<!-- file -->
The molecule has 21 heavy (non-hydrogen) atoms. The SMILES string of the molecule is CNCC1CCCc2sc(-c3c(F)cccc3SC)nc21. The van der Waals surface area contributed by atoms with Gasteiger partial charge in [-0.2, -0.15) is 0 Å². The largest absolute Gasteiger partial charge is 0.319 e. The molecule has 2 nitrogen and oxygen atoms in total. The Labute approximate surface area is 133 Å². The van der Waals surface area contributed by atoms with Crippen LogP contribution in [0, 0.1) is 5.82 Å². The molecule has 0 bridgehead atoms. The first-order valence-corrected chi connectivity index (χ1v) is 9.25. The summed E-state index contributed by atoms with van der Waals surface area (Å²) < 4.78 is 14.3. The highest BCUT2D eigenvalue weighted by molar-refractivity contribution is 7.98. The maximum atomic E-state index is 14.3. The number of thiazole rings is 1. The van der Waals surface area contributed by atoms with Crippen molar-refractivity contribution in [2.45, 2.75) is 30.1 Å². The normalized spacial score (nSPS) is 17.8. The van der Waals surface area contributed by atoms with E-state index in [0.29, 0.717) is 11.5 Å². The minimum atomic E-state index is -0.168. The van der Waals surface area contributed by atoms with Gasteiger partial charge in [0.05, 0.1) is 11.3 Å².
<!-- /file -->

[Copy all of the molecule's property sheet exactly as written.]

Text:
The molecule has 21 heavy (non-hydrogen) atoms. The SMILES string of the molecule is CNCC1CCCc2sc(-c3c(F)cccc3SC)nc21. The van der Waals surface area contributed by atoms with Gasteiger partial charge in [-0.2, -0.15) is 0 Å². The largest absolute Gasteiger partial charge is 0.319 e. The molecule has 2 nitrogen and oxygen atoms in total. The Labute approximate surface area is 133 Å². The van der Waals surface area contributed by atoms with Crippen LogP contribution in [0, 0.1) is 5.82 Å². The molecule has 0 bridgehead atoms. The first-order valence-corrected chi connectivity index (χ1v) is 9.25. The summed E-state index contributed by atoms with van der Waals surface area (Å²) < 4.78 is 14.3. The highest BCUT2D eigenvalue weighted by molar-refractivity contribution is 7.98. The maximum atomic E-state index is 14.3. The number of thiazole rings is 1. The van der Waals surface area contributed by atoms with Crippen molar-refractivity contribution in [2.45, 2.75) is 30.1 Å². The normalized spacial score (nSPS) is 17.8. The van der Waals surface area contributed by atoms with E-state index in [0.29, 0.717) is 11.5 Å². The minimum atomic E-state index is -0.168. The van der Waals surface area contributed by atoms with Gasteiger partial charge in [0.05, 0.1) is 11.3 Å².